You may rarely see his face, but you’ve probably seen his work.
Kings Guard Gaming head coach DJ Layton is not often the focus of many photos, interviews, or broadcasts as he mostly operates behind-the-scenes, working tirelessly alongside the players to improve the team.
Layton stepped into his role as a first time 2K League coach with a roster full of players who had not played together much, if at all. It was a tall task ahead.
However, being in a sports and coaching environment was a familiar feeling for DJ. He grew up in Houston, Texas, playing all kinds of sports – but only one ever really stuck.
“I played baseball, but I quit because I couldn’t hit the ball. I also played football when I was younger but I got hurt in the tryouts,” said the KGG coach. “When that happened, I decided that I was just going to fully commit to basketball.”
Layton’s dedication for playing the game eventually led him to coaching. He has served as a full-time head coach in real life hoops for the past five years, most recently with Faith West Academy in his home state of Texas.
In addition to his affection for real life basketball, gaming has long been a major part of DJ’s life.
“I’ve been playing 2K since the first one with Allen Iverson on the cover,” he said. “I was hanging out with older kids and I would beat them in 2K all the time. Ever since then, I would play it every day.”
When he saw a way to merge his two passions, DJ got to work.
As the 2K League was entering its second season, there were several opportunities to coach a squad, and Layton didn’t want to take any chances on missing out.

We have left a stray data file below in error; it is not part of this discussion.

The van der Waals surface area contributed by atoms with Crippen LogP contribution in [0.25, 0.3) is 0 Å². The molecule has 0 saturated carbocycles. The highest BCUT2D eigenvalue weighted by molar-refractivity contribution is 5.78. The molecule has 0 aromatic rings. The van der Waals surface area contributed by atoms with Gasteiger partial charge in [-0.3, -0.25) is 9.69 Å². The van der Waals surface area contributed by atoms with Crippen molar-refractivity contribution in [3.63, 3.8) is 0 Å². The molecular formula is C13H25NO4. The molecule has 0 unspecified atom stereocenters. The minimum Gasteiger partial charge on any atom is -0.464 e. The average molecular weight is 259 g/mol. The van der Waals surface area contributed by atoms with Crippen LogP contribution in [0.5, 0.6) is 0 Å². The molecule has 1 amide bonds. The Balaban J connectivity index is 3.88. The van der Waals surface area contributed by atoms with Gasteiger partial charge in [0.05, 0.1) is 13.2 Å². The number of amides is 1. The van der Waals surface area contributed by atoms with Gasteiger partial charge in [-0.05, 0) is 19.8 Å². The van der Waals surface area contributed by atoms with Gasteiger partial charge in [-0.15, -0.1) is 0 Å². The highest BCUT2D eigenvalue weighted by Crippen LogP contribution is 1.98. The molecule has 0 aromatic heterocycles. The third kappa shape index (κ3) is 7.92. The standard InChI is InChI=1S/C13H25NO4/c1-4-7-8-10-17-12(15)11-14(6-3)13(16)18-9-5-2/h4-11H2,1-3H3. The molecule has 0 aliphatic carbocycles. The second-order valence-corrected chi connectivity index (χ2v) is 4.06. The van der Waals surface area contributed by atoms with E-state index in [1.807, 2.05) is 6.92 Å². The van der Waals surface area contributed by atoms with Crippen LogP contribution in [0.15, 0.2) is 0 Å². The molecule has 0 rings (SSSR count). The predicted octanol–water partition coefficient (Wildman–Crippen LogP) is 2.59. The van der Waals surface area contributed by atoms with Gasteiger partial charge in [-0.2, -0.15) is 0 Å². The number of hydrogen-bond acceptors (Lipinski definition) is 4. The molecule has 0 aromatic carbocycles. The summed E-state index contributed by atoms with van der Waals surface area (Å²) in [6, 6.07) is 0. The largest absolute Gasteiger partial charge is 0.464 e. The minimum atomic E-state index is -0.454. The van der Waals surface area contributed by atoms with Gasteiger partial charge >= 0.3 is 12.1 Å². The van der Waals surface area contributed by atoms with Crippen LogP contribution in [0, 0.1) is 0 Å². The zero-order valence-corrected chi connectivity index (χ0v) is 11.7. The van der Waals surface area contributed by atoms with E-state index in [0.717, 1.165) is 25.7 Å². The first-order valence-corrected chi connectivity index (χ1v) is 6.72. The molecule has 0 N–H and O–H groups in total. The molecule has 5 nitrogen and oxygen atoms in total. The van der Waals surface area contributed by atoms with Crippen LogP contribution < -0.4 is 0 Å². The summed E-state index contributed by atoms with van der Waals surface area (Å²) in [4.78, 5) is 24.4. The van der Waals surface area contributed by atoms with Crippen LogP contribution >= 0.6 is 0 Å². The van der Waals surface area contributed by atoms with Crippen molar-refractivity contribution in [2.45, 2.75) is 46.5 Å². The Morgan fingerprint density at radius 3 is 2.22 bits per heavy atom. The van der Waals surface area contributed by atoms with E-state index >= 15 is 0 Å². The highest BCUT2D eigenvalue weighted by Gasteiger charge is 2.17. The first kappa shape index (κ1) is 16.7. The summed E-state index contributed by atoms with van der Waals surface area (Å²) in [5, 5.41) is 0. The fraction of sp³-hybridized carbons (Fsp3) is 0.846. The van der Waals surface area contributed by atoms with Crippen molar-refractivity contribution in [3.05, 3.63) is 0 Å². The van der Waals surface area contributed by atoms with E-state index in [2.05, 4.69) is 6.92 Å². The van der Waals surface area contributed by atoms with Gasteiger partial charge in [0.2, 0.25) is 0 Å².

He logged a notebook’s worth of notes for each team and its players, putting in countless hours of film study and research to learn about all of them front-to-back.
“I wanted to be prepared,” DJ said.
Kings Guard came calling before the 2019 campaign and he got his chance.
Coach Layton helped KGG leading up to the draft as the team was looking to add five new players in a complete refresh of last year’s roster.
When the team was in place, DJ wasted little time looking to improve his new squad. A revamped and rigorous practice schedule was put in place as the team was looking to build off a disappointing four-win campaign the year prior.
“Coming into a 6-8 hour practice isn’t easy – even though it’s video games,” he said. “You have to be mentally strong to play for that long and be at your best – it takes a lot.”
Throughout the season, Layton learned the intricacies of being an esports coach as opposed to what he had been used to in years past, and what it takes to succeed on the sticks.
“The coaching part comes in more on the mental side than the Xs and Os. Since I’ve played the game, I know how it works and how things move,” said coach. “Coaching basketball in real life has taught me how to get players into the right mentality to compete.”
The hours put in paid off as Sacramento improved to a 10-win team and clinched its first ever playoff berth. In his first season ever coaching in 2K, DJ had made a major impact.
Though it was a quick exit for KGG in the playoffs, there was reason to rejoice for Layton and Kings Guard.
“We accomplished our goals for the most part. Obviously, we weren’t happy with getting beat in the first round, but we weren’t too upset about being in the postseason after being a four-win team last year.”
As the offseason kicks into gear, DJ will be taking some time to clear his mind and have some fun by traveling this summer, but noted that he will be “locked in” as soon as NBA 2K20 drops.
The new season is soon to be on the horizon, but for now Coach Layton can look back contently at his journey.
“It’s a blessing at the end of the day,” he explained. “I’m working for an NBA organization. Working in the NBA was always a goal of mine as a kid – playing or coaching. It’s not real life basketball but it’s 2K, something I love just as much.”